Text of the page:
Boom Times: The 1920s After the Great War
After WW1 was over, Americans were ready to concentrate on making money and enjoying themselves. Reasons for the Prosperity of the 1920s
1. The Rise of the Automobile: Probably the single most important factor in creating prosperity was that the automobile came into widespread use. In the 1920s, ownership of automobiles jumped from 7 million to 23 million. The enormous growth in automobile ownership greatly affected many aspects of American life. Automobile production helped stimulate other industries, since cars required vast amounts of steel, glass and rubber. By 1929, one out of every nine workers in America was employed in an auto-related industry. Reasons cont.
2. The Development of Other Industries: The widespread use of electricity led to the development of other new products, such as the vacuum cleaner, refrigerator and toaster. The radio and motion picture industries became big businesses. Commercial air travel began. These new industries created jobs, produced large profits and changed the way Americans lived. Reasons cont.
3. More Efficient Production Techniques: During WW1, improved production techniques were developed. These improvements were soon applied to manufacturing and industrial production. The assembly line (where workers stayed in one place doing the same job, as products came to them on a conveyor belt, the use of interchangeable standardized parts and other labor-saving devices made American industry more efficient and productive. Not All Shared in the Prosperity
Although these were prosperous times for many, some groups did not share in the good times of the 1920s. Farmers, African Americans, Native Americans and workers in some industries suffered from declining incomes and unemployment. The Republican Presidents of the 1920s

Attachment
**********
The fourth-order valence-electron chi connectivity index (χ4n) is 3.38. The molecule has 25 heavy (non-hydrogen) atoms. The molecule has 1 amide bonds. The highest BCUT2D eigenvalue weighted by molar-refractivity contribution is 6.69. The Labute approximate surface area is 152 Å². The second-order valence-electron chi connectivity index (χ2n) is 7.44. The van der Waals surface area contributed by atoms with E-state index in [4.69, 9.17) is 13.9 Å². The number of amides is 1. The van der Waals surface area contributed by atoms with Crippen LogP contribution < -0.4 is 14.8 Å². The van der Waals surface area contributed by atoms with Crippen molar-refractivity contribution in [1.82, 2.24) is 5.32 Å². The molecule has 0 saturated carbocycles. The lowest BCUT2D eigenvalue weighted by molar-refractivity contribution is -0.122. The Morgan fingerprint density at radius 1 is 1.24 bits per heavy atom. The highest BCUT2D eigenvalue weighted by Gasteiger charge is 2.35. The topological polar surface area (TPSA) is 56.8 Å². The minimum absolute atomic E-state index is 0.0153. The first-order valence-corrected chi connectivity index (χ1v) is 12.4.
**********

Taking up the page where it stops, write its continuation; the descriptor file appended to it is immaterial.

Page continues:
Part of the reason for the business boom of the 1920s can be found in the policies of the government. From 1920 to 1932, three Republicans (Harding, Coolidge and Hoover) serves as Presidents of the U.S. In general, these presidents followed policies favorable to American business. Each believed in laissez-faire – the principle that the government should interfere as little as possible in the affairs of business. Republican Pro-Business Policies: 1920-1932
High Tariffs. Congress Lax Enforcement. Tax Cuts. Taxes on big raised tariffs(taxes on Existing laws against business and the wealthy goods imported into the monopolies were not were reduced. As a result U.S.), to protect American enforced. As a result, big of this, middle and lower manufacturers. This businesses grew larger class people had to pay discouraged foreigners and wealthier. more taxes. from selling their goods here. Warren Harding as President (1921-1923)
Elected president in 1920; He captured the national spirit with his call for a “return to normalcy” – bringing America back to a time when the government was less involved with foreign affairs and business. Under Harding, the U.S. refused to join the League of Nations, placed limits on immigration and raised tariffs. His administration became famous for corruption in the Teapot Dome Scandal, in which government officials were bribed by businessmen. Calvin Coolidge as President (1923-1929)